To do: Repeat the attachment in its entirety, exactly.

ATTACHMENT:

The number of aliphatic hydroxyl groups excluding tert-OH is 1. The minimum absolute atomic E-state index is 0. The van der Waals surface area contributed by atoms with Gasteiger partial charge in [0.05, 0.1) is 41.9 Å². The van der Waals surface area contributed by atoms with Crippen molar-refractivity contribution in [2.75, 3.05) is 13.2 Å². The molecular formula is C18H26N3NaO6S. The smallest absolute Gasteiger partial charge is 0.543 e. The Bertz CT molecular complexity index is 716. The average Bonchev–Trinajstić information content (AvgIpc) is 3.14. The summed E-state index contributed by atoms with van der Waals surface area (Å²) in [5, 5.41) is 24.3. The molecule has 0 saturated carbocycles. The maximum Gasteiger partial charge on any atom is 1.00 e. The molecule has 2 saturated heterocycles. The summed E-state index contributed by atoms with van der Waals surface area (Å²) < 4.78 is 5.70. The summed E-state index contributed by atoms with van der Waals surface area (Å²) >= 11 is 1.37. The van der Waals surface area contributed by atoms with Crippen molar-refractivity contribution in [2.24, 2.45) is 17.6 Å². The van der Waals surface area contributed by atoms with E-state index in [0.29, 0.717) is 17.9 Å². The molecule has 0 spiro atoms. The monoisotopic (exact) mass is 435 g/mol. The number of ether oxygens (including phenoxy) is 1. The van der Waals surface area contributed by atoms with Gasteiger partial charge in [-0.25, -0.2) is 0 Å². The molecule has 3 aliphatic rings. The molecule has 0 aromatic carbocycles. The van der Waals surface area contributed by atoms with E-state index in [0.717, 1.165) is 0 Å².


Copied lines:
The number of aliphatic hydroxyl groups excluding tert-OH is 1. The minimum absolute atomic E-state index is 0. The van der Waals surface area contributed by atoms with Gasteiger partial charge in [0.05, 0.1) is 41.9 Å². The van der Waals surface area contributed by atoms with Crippen molar-refractivity contribution in [2.75, 3.05) is 13.2 Å². The molecular formula is C18H26N3NaO6S. The smallest absolute Gasteiger partial charge is 0.543 e. The Bertz CT molecular complexity index is 716. The average Bonchev–Trinajstić information content (AvgIpc) is 3.14. The summed E-state index contributed by atoms with van der Waals surface area (Å²) in [5, 5.41) is 24.3. The molecule has 0 saturated carbocycles. The maximum Gasteiger partial charge on any atom is 1.00 e. The molecule has 2 saturated heterocycles. The summed E-state index contributed by atoms with van der Waals surface area (Å²) < 4.78 is 5.70. The summed E-state index contributed by atoms with van der Waals surface area (Å²) >= 11 is 1.37. The van der Waals surface area contributed by atoms with Crippen molar-refractivity contribution in [2.24, 2.45) is 17.6 Å². The van der Waals surface area contributed by atoms with E-state index in [0.29, 0.717) is 17.9 Å². The molecule has 0 spiro atoms. The monoisotopic (exact) mass is 435 g/mol. The number of ether oxygens (including phenoxy) is 1. The van der Waals surface area contributed by atoms with Gasteiger partial charge in [-0.25, -0.2) is 0 Å². The molecule has 3 aliphatic rings. The molecule has 0 aromatic carbocycles. The van der Waals surface area contributed by atoms with E-state index in [0.717, 1.165) is 0 Å².